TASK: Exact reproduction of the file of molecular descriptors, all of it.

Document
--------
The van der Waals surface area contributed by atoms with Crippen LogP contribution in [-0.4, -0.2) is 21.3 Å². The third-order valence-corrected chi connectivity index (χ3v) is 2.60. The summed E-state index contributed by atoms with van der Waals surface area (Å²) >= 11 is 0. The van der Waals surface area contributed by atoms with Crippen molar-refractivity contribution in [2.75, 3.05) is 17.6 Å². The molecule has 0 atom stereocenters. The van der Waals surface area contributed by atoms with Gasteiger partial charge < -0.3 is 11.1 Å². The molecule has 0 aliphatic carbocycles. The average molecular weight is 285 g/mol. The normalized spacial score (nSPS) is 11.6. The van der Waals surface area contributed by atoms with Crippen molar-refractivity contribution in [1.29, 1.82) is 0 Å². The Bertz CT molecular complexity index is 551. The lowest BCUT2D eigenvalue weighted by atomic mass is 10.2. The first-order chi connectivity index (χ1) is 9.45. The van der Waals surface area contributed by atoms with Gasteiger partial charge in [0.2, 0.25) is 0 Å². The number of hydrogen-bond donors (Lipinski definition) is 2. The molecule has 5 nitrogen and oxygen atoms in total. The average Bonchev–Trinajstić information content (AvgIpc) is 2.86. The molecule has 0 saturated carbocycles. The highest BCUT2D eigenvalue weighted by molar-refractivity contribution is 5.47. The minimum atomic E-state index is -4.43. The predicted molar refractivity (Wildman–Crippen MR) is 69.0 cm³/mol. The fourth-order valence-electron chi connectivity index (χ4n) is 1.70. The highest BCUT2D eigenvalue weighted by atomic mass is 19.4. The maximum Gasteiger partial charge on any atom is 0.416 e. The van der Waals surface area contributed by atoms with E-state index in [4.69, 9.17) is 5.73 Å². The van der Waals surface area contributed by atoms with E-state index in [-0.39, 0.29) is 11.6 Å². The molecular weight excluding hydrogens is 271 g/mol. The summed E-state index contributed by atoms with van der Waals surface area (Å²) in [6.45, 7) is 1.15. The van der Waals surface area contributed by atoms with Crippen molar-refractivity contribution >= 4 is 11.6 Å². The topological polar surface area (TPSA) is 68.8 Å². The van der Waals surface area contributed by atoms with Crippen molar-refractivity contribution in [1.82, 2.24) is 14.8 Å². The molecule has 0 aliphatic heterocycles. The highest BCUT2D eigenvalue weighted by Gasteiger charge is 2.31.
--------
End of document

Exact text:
The van der Waals surface area contributed by atoms with Crippen LogP contribution in [-0.4, -0.2) is 21.3 Å². The third-order valence-corrected chi connectivity index (χ3v) is 2.60. The summed E-state index contributed by atoms with van der Waals surface area (Å²) >= 11 is 0. The van der Waals surface area contributed by atoms with Crippen molar-refractivity contribution in [2.75, 3.05) is 17.6 Å². The molecule has 0 atom stereocenters. The van der Waals surface area contributed by atoms with Gasteiger partial charge < -0.3 is 11.1 Å². The molecule has 0 aliphatic carbocycles. The average molecular weight is 285 g/mol. The normalized spacial score (nSPS) is 11.6. The van der Waals surface area contributed by atoms with Crippen molar-refractivity contribution in [1.29, 1.82) is 0 Å². The Bertz CT molecular complexity index is 551. The lowest BCUT2D eigenvalue weighted by atomic mass is 10.2. The first-order chi connectivity index (χ1) is 9.45. The van der Waals surface area contributed by atoms with Gasteiger partial charge in [0.2, 0.25) is 0 Å². The number of hydrogen-bond donors (Lipinski definition) is 2. The molecule has 5 nitrogen and oxygen atoms in total. The average Bonchev–Trinajstić information content (AvgIpc) is 2.86. The molecule has 0 saturated carbocycles. The highest BCUT2D eigenvalue weighted by molar-refractivity contribution is 5.47. The minimum atomic E-state index is -4.43. The predicted molar refractivity (Wildman–Crippen MR) is 69.0 cm³/mol. The fourth-order valence-electron chi connectivity index (χ4n) is 1.70. The highest BCUT2D eigenvalue weighted by atomic mass is 19.4. The maximum Gasteiger partial charge on any atom is 0.416 e. The van der Waals surface area contributed by atoms with E-state index in [4.69, 9.17) is 5.73 Å². The van der Waals surface area contributed by atoms with E-state index in [-0.39, 0.29) is 11.6 Å². The molecular weight excluding hydrogens is 271 g/mol. The summed E-state index contributed by atoms with van der Waals surface area (Å²) in [6.45, 7) is 1.15. The van der Waals surface area contributed by atoms with Crippen molar-refractivity contribution >= 4 is 11.6 Å². The topological polar surface area (TPSA) is 68.8 Å². The van der Waals surface area contributed by atoms with Crippen molar-refractivity contribution in [1.82, 2.24) is 14.8 Å². The molecule has 0 aliphatic heterocycles. The highest BCUT2D eigenvalue weighted by Gasteiger charge is 2.31.